Queensland’s oldest standing theatre, The Princess, is set for a new lease of life as the team behind Fortitude Valley’s The Tivoli announce the purchase of the Woolloongabba venue.
The Tivoli’s owners, brothers Steve and Dave Sleswick, alongside prominent Brisbane businessman Steve Wilson, recently revealed their plans for revitalising the 133 year old Princess, aiming to turn it into one of the River City’s most exciting music and performance venues.
“The Princess was created as a theatre in 1888, originally known as the South Brisbane Public Hall. We feel it’s vital for us to reclaim the building for Brisbane’s vibrant world-class arts sector and return it to the community to be used as it was originally intended,” Dave Sleswick said.
“It shares the same independent spirit as The Tivoli and will have live music at its heart, providing a home for Brisbane and Queensland artists, musicians and entertainers, as well as those from throughout Australia and across the world.”
Located in the historic Clarence Corner area of Woolloongabba, close to South Bank, the restored State Heritage building will be home to a state-of-the-art performance auditorium designed for a standing capacity of 900, and a seated theatre capacity of 500. The fit-out will be completed with four bars, a public café, private event spaces, a rehearsal room, a co-working office and workshop space, and an outdoor courtyard.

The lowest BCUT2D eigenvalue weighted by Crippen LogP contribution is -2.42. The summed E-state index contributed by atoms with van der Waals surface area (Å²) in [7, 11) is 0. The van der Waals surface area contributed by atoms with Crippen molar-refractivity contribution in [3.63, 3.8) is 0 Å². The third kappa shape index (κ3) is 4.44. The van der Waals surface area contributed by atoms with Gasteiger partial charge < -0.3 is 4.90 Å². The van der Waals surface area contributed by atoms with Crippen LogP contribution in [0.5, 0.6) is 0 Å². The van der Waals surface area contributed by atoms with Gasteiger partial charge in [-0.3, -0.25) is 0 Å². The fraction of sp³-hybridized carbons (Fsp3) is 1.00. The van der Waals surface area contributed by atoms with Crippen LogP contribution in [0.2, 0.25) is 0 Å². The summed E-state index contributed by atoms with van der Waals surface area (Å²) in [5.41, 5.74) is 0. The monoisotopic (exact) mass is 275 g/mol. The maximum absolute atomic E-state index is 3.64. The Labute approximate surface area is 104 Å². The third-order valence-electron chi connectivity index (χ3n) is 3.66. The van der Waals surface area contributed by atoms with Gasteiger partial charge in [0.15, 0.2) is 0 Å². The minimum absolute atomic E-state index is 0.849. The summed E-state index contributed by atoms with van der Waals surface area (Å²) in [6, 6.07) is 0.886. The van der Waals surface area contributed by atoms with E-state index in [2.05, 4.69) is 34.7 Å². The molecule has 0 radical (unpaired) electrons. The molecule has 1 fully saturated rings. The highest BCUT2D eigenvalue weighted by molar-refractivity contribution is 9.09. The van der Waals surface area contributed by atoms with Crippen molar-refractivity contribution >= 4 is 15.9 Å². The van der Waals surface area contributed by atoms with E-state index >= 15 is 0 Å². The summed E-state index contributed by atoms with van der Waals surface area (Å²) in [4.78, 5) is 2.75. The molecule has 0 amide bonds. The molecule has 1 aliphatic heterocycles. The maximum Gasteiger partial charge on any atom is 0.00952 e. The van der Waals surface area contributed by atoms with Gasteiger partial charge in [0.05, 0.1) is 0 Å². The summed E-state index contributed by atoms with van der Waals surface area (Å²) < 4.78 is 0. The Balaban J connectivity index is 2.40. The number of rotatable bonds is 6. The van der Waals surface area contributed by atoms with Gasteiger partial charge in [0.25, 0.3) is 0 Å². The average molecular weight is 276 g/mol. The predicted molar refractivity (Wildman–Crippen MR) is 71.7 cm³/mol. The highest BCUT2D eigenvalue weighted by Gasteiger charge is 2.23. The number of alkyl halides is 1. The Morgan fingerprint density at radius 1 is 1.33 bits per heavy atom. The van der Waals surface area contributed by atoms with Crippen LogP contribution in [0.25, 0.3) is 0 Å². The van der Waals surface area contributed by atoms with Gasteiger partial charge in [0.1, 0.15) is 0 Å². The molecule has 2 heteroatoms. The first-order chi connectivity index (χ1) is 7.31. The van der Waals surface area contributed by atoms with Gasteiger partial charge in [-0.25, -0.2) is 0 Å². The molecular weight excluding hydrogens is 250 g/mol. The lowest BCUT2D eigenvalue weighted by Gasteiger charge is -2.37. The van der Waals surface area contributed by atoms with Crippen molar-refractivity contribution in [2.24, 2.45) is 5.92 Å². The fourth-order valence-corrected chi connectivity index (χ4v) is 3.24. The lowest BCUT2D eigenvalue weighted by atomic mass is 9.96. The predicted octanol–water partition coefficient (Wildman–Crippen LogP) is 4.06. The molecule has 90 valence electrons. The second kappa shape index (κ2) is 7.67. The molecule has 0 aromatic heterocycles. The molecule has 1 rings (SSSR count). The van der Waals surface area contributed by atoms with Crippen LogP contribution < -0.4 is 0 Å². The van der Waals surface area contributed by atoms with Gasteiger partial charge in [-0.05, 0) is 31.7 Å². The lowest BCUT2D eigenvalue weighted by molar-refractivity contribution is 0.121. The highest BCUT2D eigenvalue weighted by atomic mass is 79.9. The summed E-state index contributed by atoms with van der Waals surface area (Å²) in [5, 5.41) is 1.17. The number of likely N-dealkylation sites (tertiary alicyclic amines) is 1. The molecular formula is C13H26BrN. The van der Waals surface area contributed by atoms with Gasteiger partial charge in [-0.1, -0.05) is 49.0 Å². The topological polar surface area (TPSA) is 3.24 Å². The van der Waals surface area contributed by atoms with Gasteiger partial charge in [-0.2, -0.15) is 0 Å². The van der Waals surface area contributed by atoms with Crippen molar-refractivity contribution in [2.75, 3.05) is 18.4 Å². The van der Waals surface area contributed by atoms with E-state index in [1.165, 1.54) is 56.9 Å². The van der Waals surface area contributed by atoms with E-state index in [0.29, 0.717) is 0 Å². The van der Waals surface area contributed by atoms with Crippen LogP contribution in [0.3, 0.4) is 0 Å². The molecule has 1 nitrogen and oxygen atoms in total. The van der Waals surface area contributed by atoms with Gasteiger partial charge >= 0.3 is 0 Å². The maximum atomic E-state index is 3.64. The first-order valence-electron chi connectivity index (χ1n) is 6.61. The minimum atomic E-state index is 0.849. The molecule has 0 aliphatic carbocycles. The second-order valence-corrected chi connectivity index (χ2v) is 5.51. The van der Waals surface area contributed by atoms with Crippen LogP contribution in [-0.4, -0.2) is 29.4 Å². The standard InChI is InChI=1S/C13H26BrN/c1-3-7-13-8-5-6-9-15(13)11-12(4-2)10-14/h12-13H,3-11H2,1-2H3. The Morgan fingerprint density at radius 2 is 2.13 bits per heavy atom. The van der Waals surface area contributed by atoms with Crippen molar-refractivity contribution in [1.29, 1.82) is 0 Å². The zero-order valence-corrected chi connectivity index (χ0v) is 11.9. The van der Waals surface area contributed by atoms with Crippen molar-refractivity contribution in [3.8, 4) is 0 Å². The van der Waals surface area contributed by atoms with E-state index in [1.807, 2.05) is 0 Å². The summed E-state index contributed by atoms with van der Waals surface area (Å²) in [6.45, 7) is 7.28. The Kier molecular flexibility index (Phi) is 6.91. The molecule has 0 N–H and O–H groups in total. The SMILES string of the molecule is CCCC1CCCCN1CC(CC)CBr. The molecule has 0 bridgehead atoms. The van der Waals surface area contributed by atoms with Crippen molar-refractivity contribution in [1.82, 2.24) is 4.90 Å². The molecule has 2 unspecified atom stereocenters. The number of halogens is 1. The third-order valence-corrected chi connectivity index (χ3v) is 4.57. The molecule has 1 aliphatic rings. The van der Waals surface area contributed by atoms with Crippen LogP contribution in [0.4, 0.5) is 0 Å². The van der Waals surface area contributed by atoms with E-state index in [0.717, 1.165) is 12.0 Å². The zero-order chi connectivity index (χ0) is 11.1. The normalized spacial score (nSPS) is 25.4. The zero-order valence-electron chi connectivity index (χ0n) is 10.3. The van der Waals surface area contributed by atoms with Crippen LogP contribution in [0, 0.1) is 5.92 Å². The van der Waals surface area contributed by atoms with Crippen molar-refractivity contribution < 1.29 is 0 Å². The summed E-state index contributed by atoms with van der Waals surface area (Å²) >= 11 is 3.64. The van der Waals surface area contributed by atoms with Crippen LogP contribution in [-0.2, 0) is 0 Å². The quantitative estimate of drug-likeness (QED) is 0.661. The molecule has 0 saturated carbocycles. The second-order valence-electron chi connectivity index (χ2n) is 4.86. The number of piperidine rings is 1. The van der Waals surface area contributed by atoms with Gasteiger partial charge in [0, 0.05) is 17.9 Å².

The Princess will also give a permanent home and workshop space to one of Queensland’s premier independent arts organisations – visual theatre company Dead Puppet Society.
Building work commenced on April 6th, with completion and re-opening slated for late August. In anticipation of that day, an inaugural program, featuring world-class music, contemporary performance, and programming for families and young people, will be announced in May.
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